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October 04, 2012 - Image 11

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The Michigan Daily - michigandaily.com

Thursday, October 4, 2012 - 3B

The Michigan Daily - michigandailycom Thursday, October 4, 2012 - 3R

STEP I1( SCR
Screa
Like in the salons of 17th
and 18th century France,
this weekly installment
will feature two Daily Arts
writers discussing the finer
points of arts mediums
from at least 10 years ago.
When the elusive and erratic
Ghostface asks Sidney Prescott
(Neve Campbell) - the protago-
nist of the iconic "Scream" fran-
chise - if she likes scary movies,
she replies: "What's the point?"
"They're all the same. Some
stupid killer stalking some big-
breasted girl who can't act, who
is always running up the stairs
when she should be running out
the front door. It's insulting."
She has a point. Once upon a
time, feminist heroines in horror
films weren't all that uncommon
("Alien" 's Lt. Ellen Ripley, "The
Silence of the Lambs" 's Special
Agent Clarice Starling, etc). But
most horror films in the past two
decades - particularly of the
slasher nature - are notoriously
misogynistic and stereotype-
ridden. They glorify virginity and
mix sexually suggestive imagery
with spurting blood and severed
bones.
"Scream" is the anti-horror
film. Unpacking almost every
trope in the genre, Kevin Wil-
liamson's ingenious script holds
up a mirror to teen-slasher cin-
ema and fingers the formulaic
nature of it all: "The police are
always off-track with this shit! If
they'd watch 'Prom Night,' they'd
save time! There's a formula to it.
Avery simple formula!"
Williamson's love for the genre
emanates through the film's dia-
logue (with references to "Hal-
loween," "Psycho," "Silence of the
Lambs," "The Exorcist," "Car-
rie" and dozens more). And his
partner is quite the horror aficio-
nado himself: Wes Craven, who
sired serial killer legend Freddie
Kreuger. Between Williamson's
PRINT
From Page 1B
spirit: "What does the library
become when you get rid of books
and you just have terminals?" he
asked with hands turned up when
we spoke last month. Yet the battle
has also touched off his anger and
indignation.
Inside his bookshop, a warm
pool of bookshelves that some-
how feel homemade, Alloway
flashed that ferocity when I
asked him about the future of
books, a game of educated guess-
work that he clearly felt the
library and other booksellers
have given up too early.
"I am fully prepared to retire,
drop dead right there, selling
books," he said, pointing to his
" cluttered desk in defiance. "A lot
of people talk about digital books
and the threat that digital books
pose to them."
His voice dimmed and his

hands, which had darted here
and there throughout the con-
versation, dropped to his sides.
"And I think it's more of some-
body saying, 'Digital books are
a threat to you,' and them say-
ing, 'They are? Oh my,' instead of
actually thinking about it."
Alloway, it soon became evi-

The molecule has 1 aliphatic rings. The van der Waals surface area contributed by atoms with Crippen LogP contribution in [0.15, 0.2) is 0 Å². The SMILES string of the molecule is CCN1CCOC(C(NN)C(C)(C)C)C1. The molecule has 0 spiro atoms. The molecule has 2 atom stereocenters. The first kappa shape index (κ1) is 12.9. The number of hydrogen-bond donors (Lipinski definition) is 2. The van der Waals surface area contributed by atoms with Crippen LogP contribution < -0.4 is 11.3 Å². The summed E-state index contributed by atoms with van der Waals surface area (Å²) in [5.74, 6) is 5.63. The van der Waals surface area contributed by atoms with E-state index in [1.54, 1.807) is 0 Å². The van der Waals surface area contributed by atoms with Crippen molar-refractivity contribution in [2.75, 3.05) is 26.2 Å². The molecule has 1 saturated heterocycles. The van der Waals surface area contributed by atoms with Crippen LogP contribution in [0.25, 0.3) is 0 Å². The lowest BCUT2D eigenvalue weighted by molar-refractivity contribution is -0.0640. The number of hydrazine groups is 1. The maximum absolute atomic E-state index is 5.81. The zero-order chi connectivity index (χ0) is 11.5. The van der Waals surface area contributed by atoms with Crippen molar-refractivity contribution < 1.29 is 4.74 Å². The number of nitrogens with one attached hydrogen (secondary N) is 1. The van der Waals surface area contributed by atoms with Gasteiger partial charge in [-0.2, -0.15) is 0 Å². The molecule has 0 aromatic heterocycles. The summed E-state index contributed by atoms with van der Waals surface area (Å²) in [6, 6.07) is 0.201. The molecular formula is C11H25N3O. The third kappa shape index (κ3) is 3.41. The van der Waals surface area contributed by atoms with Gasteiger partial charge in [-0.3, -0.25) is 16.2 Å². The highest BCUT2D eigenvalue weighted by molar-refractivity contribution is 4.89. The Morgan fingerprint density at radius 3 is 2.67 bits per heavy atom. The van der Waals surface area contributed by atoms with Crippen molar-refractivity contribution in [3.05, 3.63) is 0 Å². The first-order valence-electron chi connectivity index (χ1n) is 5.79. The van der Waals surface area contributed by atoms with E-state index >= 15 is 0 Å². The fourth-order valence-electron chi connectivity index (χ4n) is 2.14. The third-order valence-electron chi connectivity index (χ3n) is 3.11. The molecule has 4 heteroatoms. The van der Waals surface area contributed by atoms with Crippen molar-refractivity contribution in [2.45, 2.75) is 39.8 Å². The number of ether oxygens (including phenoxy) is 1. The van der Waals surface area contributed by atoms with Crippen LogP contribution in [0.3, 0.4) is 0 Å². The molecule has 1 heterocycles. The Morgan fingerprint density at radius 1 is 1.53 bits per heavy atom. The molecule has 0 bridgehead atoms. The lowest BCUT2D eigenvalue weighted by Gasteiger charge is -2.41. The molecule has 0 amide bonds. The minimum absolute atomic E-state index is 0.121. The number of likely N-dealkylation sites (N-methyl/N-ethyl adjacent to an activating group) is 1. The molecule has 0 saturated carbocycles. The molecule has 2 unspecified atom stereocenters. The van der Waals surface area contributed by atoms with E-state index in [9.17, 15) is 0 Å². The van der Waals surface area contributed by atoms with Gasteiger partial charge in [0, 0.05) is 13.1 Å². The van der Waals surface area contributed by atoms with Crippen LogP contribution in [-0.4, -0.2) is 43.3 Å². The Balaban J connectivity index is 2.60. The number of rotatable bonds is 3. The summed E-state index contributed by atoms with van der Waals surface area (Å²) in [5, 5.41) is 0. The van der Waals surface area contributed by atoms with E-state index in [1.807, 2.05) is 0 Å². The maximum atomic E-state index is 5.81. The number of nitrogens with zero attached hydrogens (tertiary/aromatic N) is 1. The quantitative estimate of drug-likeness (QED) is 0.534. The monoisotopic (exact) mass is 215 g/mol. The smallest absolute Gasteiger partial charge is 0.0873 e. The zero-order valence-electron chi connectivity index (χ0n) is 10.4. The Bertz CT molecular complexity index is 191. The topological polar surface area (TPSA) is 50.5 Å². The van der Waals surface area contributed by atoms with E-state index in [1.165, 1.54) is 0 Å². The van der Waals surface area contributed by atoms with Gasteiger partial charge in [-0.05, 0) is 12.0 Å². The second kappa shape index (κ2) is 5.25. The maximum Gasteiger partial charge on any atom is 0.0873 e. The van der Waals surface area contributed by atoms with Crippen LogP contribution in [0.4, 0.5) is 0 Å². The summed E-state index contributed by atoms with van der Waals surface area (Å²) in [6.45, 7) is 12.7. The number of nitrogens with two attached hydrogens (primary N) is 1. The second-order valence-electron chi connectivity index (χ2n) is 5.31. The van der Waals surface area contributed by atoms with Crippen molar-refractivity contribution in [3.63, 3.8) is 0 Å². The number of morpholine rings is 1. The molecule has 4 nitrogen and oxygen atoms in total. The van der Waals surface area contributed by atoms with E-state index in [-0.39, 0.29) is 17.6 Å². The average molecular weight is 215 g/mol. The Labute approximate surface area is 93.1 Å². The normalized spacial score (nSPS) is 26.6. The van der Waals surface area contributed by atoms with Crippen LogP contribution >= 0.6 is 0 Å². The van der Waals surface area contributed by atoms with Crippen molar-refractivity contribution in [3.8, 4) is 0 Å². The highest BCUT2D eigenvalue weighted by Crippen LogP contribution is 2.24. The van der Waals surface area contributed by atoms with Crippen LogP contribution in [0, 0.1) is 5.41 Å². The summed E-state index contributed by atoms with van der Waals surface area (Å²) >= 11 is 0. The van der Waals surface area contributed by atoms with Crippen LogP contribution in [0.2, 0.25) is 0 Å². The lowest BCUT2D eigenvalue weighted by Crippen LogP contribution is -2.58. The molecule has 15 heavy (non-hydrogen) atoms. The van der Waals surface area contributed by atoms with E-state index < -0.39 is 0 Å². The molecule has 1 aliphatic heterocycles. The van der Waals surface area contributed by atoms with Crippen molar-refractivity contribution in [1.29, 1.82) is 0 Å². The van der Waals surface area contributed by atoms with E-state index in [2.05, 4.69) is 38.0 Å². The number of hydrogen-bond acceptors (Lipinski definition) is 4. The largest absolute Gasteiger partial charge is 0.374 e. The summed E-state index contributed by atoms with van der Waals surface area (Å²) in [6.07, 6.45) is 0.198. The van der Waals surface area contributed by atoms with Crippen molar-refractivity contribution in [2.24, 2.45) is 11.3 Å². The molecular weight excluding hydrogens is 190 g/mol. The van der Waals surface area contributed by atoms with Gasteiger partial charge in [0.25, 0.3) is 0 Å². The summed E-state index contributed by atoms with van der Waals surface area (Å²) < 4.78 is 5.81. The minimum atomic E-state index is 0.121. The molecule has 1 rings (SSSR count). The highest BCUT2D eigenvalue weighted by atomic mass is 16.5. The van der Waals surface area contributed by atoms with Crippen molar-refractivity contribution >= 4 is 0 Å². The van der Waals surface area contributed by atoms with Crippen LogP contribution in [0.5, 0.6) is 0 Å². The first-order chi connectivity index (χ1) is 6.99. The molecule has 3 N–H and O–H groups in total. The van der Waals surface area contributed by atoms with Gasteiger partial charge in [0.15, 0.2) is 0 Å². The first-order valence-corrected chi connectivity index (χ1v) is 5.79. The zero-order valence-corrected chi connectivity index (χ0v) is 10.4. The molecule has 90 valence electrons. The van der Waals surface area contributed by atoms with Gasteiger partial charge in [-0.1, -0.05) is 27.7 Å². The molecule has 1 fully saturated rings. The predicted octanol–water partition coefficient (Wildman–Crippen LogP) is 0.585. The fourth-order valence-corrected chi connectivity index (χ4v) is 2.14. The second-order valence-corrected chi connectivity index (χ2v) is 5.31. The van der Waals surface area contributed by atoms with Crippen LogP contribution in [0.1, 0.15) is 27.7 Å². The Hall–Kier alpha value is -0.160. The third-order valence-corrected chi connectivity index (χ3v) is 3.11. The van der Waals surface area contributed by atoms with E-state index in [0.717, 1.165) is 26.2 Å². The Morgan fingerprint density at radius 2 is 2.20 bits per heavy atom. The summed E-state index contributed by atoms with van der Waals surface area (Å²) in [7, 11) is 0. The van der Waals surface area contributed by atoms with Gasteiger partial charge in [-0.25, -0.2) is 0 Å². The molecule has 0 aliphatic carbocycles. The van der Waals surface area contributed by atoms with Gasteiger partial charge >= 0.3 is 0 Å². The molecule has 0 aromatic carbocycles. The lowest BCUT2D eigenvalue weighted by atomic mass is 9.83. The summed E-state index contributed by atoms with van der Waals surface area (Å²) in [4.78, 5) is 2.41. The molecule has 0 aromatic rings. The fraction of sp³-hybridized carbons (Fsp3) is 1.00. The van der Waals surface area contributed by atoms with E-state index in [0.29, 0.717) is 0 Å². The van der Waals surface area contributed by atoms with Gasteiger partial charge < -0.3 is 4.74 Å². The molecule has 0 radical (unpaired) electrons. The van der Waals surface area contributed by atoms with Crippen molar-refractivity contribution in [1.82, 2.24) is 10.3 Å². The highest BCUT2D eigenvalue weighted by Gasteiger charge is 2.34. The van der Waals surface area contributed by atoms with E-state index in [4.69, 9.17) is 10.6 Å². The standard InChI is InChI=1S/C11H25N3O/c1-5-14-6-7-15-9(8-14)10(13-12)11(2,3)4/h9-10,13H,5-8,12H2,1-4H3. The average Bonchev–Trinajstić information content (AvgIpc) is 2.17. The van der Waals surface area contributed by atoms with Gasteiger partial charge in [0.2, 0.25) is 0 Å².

dent, has thought about it. He
has done so at a level far deeper
than the booksellers who he said
have retreated from the menace
of Amazon. He does not sense
much threat from the Internet
retailer, digital books or even the
advent of general online book-
selling. In this capricious age
of bookselling and occasional
alarm-raising, he has been lucky
enough to stay the course and
advise other booksellers, as if
dispensing common sense, that
"if you keep doing what you do,
you'll be okay."
When I asked Alloway where
that self-assuredness comes
from - that is, why he has such
robust faith in a technology that,
to some, seems to be plunging
into the drain right behind the
print newspaper - he slipped
into his professorial robes again.
After tracing the history of read-
ing media from stone to elec-
tronic tablet, he concluded that
the printed book has not yet been

EAM' (1996), DIMENSION
ring for
gift for writing mind-melting
meta - without crossing over into
hokey territory - and Craven's
experienced eye for capturing
all the right shadows to make us
positively petrified, together they
created a holy masterpiece for any
devout horror lover.
And when we love something
so much, we must also recog-
nize its downfalls, as "Scream"
does. Sidney Prescott flies in the
face of the conventional Damsel
in Distress, Final Girl or Dead
Whore. She's a true heroine who
outmatches Ghostface with her
general badassery, smarts and
strength (and I'm not just talk-
ing about her physical prowess
- Sidney is brave, unflinching
even in the most terrifying of
situations). Ghostface K
GaleWeathers (CourteneyCox)
similarly takes a knife to slasher filmed in A
stereotypes. She's aggressive and Courteney
perceptive, piecing together the bell sighti:
mystery faster than any of Wood- East Quad.
sboro's policemen can. As bril- abominatit
liant and well executed as the rest had follow
of the story is, it's Gale and Sidney the countr'
that make "Scream" an unfading There a
sensation. philes who
Today, we've been given a false its couragt
sense that women are reclaiming cliche, da:
the horror genre. New releases itself. "It's
like "Jennifer's Body," "I Spit on self-consci
Your Grave" and "Tamara" tout nature of t
female protagonists exacting might say.
revenge on the men who oppress when Rant
them - namely by seducing and one's a su
subsequently killing them. informed v
Suggesting that women are so great bigm
powerless that their only way of In my 1
fighting patriarchy is to use their son's scrip
sexuality isn't feminism. It'd a Saturda
be nice to not have to wait until that takes
"Scream 5" to get another glimpse - a serial
of some Gale Weathers and Sid- who've se
ney Prescotts in today's horror and joking]
cinema - though, if "Scream 4" the movie',
was any indication, both ladies ceit quickl
have still got it. acting, if y
-KAYLA UPADHYAYA as such, is

'Scream'?

illah ain't got nothing on me.
nn Arbor. Murmurs of
Cox and Neve Camp-
ngs filled the halls of
I couldn't escape: The
on of a horror franchise
ed me halfway across
'y.
:re certain scream-o-